Over-hunting threatens Amazonian forest carbon stocks
Over-hunting of large mammals in tropical forests could make climate change worse according to new research from the University of East Anglia (UEA).
Researchers studied the large-scale impact of wildlife extinctions induced by over-hunting on carbon storage right across the Amazon.
The research shows that much of the above-ground carbon stock of Amazonian forests could be lost if large-bodied fruit-eating mammals continue to be hunted out, and that over-hunting adds to the Amazon's many threats which include deforestation, timber extraction and wildfires.
The research team included authors from UEA (UK), the National Institute of Amazonian Research and Fiocruz Amazônia (both in Brazil), and Oregon State University.
Lead researcher Prof Carlos Peres, from UEA's School of Environmental Sciences, said: "Amazonian forests provide globally important ecosystem services, including carbon storage in the forest biomass.
"Our research shows that if people continue to overhunt large mammals, tropical forests could lose much of their capacity for carbon storage. This is because several large mammal species play a vital role in dispersing large-seeded trees associated with high wood density."
The new study, published today in the journal Proceedings of the National Academy of Sciences, compares data from 166 wildlife surveys conducted across the Amazon basin to estimate the impact of hunting on game species with low reproductive rates, such as primates.
It shows how persistent over-hunting of large mammal populations leads to empty or half-empty forests. Based on nearly one million individually mapped rural households, the study shows that the total remaining forest area affected by hunting far exceeds the total area that has been deforested to date. This in turn disrupts seed dispersal, and leads to long-term ripple effects for forest carbon stocks.
Prof Peres said: "Amazonian forest wildlife has been declining through a combination of habitat destruction, habitat degradation and overhunting since the 1950s, but until now there was a poor understanding of the status of wildlife populations in hunted forests that otherwise remain intact and free from other human disturbances.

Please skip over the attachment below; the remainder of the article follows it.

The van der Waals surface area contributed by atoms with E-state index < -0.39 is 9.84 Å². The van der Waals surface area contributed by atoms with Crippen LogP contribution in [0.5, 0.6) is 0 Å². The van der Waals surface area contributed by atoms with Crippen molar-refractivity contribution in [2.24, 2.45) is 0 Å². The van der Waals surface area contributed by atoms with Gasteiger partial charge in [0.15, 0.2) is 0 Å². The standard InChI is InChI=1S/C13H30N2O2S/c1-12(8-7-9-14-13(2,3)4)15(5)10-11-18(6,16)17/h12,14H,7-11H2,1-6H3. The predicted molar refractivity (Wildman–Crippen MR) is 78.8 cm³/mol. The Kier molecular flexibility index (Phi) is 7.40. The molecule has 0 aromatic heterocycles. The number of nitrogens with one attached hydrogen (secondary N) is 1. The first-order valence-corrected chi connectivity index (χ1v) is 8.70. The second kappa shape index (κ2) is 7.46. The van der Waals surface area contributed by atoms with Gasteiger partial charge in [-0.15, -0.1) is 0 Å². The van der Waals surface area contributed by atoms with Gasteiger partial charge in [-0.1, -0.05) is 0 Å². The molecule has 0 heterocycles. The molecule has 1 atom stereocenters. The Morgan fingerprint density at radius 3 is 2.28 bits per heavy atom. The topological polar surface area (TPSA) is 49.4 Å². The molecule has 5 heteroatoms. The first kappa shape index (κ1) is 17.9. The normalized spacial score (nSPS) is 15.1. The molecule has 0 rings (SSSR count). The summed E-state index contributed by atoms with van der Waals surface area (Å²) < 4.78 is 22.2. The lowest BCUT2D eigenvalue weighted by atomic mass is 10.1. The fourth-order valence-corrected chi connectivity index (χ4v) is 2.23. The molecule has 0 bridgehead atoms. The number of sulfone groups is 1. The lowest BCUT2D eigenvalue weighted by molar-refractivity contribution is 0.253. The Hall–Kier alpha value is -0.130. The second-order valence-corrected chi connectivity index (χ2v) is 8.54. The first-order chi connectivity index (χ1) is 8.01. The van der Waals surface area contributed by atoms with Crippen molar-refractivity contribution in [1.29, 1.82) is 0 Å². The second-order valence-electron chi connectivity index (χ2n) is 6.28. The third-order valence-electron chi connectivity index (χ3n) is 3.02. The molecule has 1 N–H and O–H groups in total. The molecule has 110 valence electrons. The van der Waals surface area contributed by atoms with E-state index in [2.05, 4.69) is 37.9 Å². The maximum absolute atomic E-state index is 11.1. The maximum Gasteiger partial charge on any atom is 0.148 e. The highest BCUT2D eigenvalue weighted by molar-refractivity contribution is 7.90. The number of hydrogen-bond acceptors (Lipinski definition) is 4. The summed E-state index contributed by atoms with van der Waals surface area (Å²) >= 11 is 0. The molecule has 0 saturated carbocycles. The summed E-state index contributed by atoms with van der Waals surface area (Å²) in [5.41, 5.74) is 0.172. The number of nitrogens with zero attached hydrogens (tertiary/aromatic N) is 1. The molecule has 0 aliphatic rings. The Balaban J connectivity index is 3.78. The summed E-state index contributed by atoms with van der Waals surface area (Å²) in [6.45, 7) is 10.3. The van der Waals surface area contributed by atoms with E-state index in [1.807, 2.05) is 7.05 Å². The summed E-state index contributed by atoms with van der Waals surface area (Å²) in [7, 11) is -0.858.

"We show that dense-wooded, large-seeded Amazonian tree species are replaced by light-wooded trees that produce smaller seeds, which continue to be dispersed in overhunted forests by more resilient smaller mammal and bird species."
The study uses data from 2,345 one-hectare forest plots that were surveyed throughout the Brazilian Amazon, containing some 129,720 large trees. Simulations showed that between 77 and 88 per cent of all plots lose above-ground forest biomass in overhunted forests.
The authors conservatively estimate that an average of 5.8 per cent of the above-ground carbon stock of Amazonian forests could be lost if vulnerable large-bodied fruit-eating mammal species continue to be hunted out, even if the forest is protected against other threats.
Tapirs are a key seed disperser that are sensitive to hunting. When tapirs are lost in addition to large primates, such as woolly monkeys and spider monkeys, nearly nine out of every 10 plots will lose forest biomass.
Considering the variation in biomass changes across plots, the potential economic value of such forest carbon loss in the world's carbon markets could range between US$5.9 trillion and US$13.7 trillion.
Prof Peres said: "Fortunately Amazonian parks, sustainable-use reserves and indigenous territories now cover more than half of the Amazon basin, but these forest reserves should effectively protect the forest megafauna, rather than just the forest cover.
"Our research suggests that if properly managed, these protected areas could still protect most large animals, which are critical seed dispersers that maintain the full spectrum of tropical forest dynamics.
"There has been little evidence to date that the environmental services provided by tropical forests are really conditional on fully functional forest ecosystems that can retain a full complement of wildlife species, but this study shows that biodiversity and natural ecosystem services are inextricably linked.
"Tropical forest degradation has been entirely defined by REDD+ programs in terms of highly detectable forms of human disturbance, such as timber extraction and wildfires. Yet even apparently intact but otherwise defaunated forests should be considered as degraded because the insidious carbon erosion processes we highlight in this paper are already well underway.
"Even protected areas do not necessarily ensure the protection of large vertebrates in most remaining tropical forests. Either we stand up and effectively protect these wildlife populations, or overhunting will erode their populations until we see major losses in both forest biodiversity and forest ecosystem services."
Taal Levi, from Oregon State University (USA), and an author on the study, said: "In recent decades, Amazonian countries have made major strides in expanding parks and strengthening indigenous land rights. And our study shows that properly managing wildlife can have big benefits for biodiversity and forest ecosystem services.
"The loss of forest biomass may not sound like a lot but in an area as vast as the Amazon, the impact could be huge - a projected 313 billion kilograms of carbon not being absorbed."